Report: How Wisconsin’s criminal legal system robs Milwaukeeans of democracy

A new report, “Still Not Free When They Come Home,” produced by the Center for Popular Democracy (CPD) and Black Leaders Organizing for Communities (BLOC), examines how Wisconsin’s criminal legal system harms access to democracy in the state’s largest Black communities. Compiled over the first half of 2023, it condemns Wisconsin’s legal system as “a collective source of trauma for incarcerated people and their loved ones, causing social, financial, and additional upheaval.”

The report recommends building supports for incarcerated and formerly incarcerated people, expanding voting access, investing in community resources beyond police, and increasing oversight of law enforcement activities. On the North Side of Milwaukee home to a large share of Wisconsin’s Black residents, the report states. “The community has a long history of civic, and political involvement. However, its residents have also long experienced racist state violence, criminalization and incarceration, poverty, and disenfranchisement (having their rights, especially voting rights, taken away.)”

Kyle Johnson (left), political director of Black Leaders Organizing Communities (BLOC) stands beside Angela Lang (right), executive director of BLOC.

Wisconsin’s Black and Latino communities are among the most heavily incarcerated across the country. According to a Prison Policy Initiative analysis. Black Wisconsinites, who make up just 6% of the state population, are incarcerated in state prisons at a rate 11.8 times that of white residents. Native Americans in Wisconsin, the highest concentration of whom also live in Milwaukee, are also disproportionately represented in jails across the Badger State. The report by BLOC and CPD notes that while Black Wisconsinites are 6% of the state population, they represent 41% of the state prison population, or 8,800 people over 6,600 of whom were convicted in Milwaukee County.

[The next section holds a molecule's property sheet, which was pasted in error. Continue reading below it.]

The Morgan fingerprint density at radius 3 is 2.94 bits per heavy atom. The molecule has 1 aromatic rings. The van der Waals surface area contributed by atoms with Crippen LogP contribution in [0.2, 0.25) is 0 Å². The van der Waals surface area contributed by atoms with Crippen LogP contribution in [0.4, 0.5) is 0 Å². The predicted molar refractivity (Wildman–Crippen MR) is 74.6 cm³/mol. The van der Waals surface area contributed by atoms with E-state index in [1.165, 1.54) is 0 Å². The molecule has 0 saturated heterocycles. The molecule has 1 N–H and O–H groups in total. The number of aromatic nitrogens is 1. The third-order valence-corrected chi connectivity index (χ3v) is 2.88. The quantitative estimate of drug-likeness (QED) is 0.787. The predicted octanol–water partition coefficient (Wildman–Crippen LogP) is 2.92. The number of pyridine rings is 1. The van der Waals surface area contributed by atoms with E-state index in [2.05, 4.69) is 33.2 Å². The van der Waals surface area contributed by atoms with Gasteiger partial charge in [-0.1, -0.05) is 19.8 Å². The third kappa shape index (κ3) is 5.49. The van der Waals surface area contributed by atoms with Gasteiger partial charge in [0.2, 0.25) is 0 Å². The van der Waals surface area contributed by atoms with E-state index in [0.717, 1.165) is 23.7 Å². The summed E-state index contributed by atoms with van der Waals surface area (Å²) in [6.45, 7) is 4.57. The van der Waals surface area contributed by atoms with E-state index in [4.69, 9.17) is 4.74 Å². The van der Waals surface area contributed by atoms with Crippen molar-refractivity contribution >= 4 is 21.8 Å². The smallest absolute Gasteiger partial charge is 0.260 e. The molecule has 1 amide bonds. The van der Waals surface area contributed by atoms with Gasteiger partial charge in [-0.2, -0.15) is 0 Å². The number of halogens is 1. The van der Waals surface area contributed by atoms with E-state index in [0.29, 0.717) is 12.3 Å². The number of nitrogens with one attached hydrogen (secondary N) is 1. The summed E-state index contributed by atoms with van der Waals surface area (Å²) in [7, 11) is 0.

Looking specifically at Milwaukee’s Black community, the report argues that “the targeted, often violent policing and high rate of incarceration that community members experience deeply harms the mental and physical health of residents — both those incarcerated and their loved ones — and makes it hard for community members to keep their families together, make a good living, keep stable and good housing, and participate in civic life.” Interviews conducted by six “member leaders from the Northside of Milwaukee” of their own family members helped build a picture of the consequences of policing and incarceration for  the community. “The findings described in this report draw from those interviews and the member leaders’ long-term community observations, their family members’ experiences, and personal recollections,” the report noted.

A Milwaukee police squad in front of the Municipal Court downtown. (Photo | Isiah Holmes)
A Milwaukee police squad in front of the Municipal Court downtown. (Photo | Isiah Holmes)

From those interviews, the report identified several “incredibly destructive” effects of policing on the North Side, including breaking up families, worsening health and life expectancy, reinforcement of localized segregation, the perpetuation of poverty and the undermining of the community’s political power and voice. “In other words, the Wisconsin criminal legal system is a significant barrier to community safety and full democratic participation,” the report states.